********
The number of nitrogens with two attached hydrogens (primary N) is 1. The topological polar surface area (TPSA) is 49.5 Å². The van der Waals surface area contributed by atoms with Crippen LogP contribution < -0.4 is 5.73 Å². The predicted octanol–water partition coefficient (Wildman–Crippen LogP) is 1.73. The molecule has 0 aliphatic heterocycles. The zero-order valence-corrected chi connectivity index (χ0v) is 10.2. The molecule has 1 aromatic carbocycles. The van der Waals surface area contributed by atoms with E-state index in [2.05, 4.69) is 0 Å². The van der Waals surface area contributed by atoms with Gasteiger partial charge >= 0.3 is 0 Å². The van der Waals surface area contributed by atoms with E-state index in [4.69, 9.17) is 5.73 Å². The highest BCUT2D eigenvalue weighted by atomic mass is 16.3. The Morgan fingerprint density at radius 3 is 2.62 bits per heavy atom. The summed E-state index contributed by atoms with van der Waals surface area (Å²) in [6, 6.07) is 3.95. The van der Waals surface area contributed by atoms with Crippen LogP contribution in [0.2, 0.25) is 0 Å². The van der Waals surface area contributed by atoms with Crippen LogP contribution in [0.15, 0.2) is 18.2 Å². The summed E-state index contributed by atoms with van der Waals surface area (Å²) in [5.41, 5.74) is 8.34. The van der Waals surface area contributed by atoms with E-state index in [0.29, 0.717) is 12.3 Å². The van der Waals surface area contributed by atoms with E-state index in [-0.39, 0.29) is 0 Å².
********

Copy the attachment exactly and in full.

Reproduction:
The number of nitrogens with two attached hydrogens (primary N) is 1. The topological polar surface area (TPSA) is 49.5 Å². The van der Waals surface area contributed by atoms with Crippen LogP contribution < -0.4 is 5.73 Å². The predicted octanol–water partition coefficient (Wildman–Crippen LogP) is 1.73. The molecule has 0 aliphatic heterocycles. The zero-order valence-corrected chi connectivity index (χ0v) is 10.2. The molecule has 1 aromatic carbocycles. The van der Waals surface area contributed by atoms with E-state index in [2.05, 4.69) is 0 Å². The van der Waals surface area contributed by atoms with Gasteiger partial charge >= 0.3 is 0 Å². The van der Waals surface area contributed by atoms with E-state index in [4.69, 9.17) is 5.73 Å². The highest BCUT2D eigenvalue weighted by atomic mass is 16.3. The Morgan fingerprint density at radius 3 is 2.62 bits per heavy atom. The summed E-state index contributed by atoms with van der Waals surface area (Å²) in [6, 6.07) is 3.95. The van der Waals surface area contributed by atoms with Crippen LogP contribution in [0.2, 0.25) is 0 Å². The van der Waals surface area contributed by atoms with Crippen LogP contribution in [0.15, 0.2) is 18.2 Å². The summed E-state index contributed by atoms with van der Waals surface area (Å²) in [5.41, 5.74) is 8.34. The van der Waals surface area contributed by atoms with E-state index in [0.29, 0.717) is 12.3 Å². The van der Waals surface area contributed by atoms with E-state index in [-0.39, 0.29) is 0 Å².